My friends and family often call me “Messy Marianne”. It’s not that I am unorganized or even chaotic, it’s juste that I keep forgetting where I put my keys (or phone, bank card or glasses), what to do first when I have plenty of things to do and I always feel under pressure! This is the reason why I was curious and clicked on the article from the BBC. I thought: “After all, this website is known to be serious, I could probably learn something!”

Here’s the link to that article for other curious people: http://www.bbc.com/news/business-34506590 .

Have you ever heard of productivity apps before? I’ve never heard of it and therefore, I’ve decided to download one of those apps and use it for a week.  I also suggest organized people to try the app and give me their feedback, to see the differences there might exist between messy people (me) and organized people.

Let’s start! Choose one of the apps the BBC article mentioned:  Evernote, Pocket, Swipes, Humin or Boxer. All these apps have been 2015 Webby Award winners and nominees.

Done?  Perfect! Now first before using the app: write down your weaknesses in terms of organization, efficiency, plans, cheklists or whatever you use to keep organized (at least have the impression to be organized). You should also write down what you want to improve thanks to this app or what you expect from this app.

This is temporary post which will be completed in one week (3rd November 2015). See you guys, really hope someone’s interested in trying this!  My personal opinion on the article will also be written next week.

Evaluation of games for language learning purposes

I’ve analysed in class today the website digitaldialects.com and see the potential it has for language learning. But I’d like to remember that it’s not because you use technology that it helps you for language learning, you have to do something to reach a certain level of interaction.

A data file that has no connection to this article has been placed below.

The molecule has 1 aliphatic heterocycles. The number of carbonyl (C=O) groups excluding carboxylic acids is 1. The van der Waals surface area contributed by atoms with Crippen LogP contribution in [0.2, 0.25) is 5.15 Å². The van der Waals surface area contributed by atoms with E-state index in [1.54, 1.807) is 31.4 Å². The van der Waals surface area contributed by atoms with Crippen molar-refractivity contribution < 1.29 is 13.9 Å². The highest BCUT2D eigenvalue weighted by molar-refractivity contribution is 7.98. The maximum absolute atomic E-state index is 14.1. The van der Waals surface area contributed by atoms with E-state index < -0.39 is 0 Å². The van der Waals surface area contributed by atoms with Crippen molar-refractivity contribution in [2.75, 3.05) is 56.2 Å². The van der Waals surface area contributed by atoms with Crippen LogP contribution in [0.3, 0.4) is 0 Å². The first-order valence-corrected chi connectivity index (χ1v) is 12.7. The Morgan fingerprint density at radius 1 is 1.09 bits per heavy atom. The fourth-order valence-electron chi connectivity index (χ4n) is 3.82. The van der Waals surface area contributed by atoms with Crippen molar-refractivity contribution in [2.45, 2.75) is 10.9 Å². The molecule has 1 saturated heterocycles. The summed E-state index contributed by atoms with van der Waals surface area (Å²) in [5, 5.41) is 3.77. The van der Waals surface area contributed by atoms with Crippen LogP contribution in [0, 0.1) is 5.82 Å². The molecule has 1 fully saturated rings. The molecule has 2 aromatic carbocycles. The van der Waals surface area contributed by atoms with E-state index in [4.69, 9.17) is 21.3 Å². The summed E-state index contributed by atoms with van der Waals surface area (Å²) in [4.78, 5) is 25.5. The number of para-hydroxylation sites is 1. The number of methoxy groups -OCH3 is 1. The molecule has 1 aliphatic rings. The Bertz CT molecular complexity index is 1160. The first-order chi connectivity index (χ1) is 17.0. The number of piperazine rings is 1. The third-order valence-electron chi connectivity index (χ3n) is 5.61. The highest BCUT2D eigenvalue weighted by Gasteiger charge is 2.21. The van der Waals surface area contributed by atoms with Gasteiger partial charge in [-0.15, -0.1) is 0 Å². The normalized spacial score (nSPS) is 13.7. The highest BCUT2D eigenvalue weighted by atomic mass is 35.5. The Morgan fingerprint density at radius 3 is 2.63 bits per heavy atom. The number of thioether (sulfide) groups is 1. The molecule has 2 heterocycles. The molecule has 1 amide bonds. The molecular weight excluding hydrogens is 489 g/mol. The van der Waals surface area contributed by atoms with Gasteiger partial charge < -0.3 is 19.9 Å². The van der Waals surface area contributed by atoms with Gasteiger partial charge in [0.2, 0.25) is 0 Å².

Just have a look at this website and choose a language you want to learn/ practise or whatever. You’ll quickly see that the site offers a wide range of languages: 77 different languages and there’s also Irish which surprised me! I never thought Irish could be learned through technology, to be honest.

I’d like to talk about the limitations of digitaldialects.com and then I’ll go on with the benefits, which are numerous according to me.

Once you’ve chosen the language you want to practise and you’re about to start an exercise about fruits and veggies for example, there might me something distracting you. Exactly, advertising everywhere! Does it be on the left, on the right or under your vocab exercise, there are a few ads at the same time. They probably misunderstood the difference between entertaining/diverting and distracting… This was my first impression but then I went a bit deeper in my reflection and thought it could probably be a website created by Babel, another language learning site because most of the adverts were about this other language learning website. Smart from me, isn’t it? Afterwards, I went through a few exercises in German ( quite childish because of all the pictures) and being bilingual in French and German, I realized there was a mistake in the gender of one word. This is just intolerable,  you just wonder if you can really rely on it or not? Moreover, I tried to come back to a homepage to choose another language and there isn’t any homepage you can come back to. These were the only limitations I’ve found for this website.

But on the other hand, there a many benefits of this website which makes me forget about the negative things and let me arguing that digitaldialects.com has a real potential for language learning. First, you have to choose your level, which is a good thing, it’s suitable for any level. Then, there are many differents types of exercises for different skills: grammar, vocabulary, listening (not every language), spelling+ pronunciation,… and all of these are animating, entertaining. An important aspect is also covered: feedback. The website put a green tick when an answer is correct and a red cross when it isn’t AND gives you the right answer. For languages as German, they also give the gender. Oh, I forgot to say that before each exercise, a list is given to the learner to let him reading through and try to memorize it once before starting the exercise. The two last benefits are for me: the bookshop they offer with different kinds of books for language learning and the famous blue thumb, with which you can recommend the website to friends on Facebook, another aspect of interaction.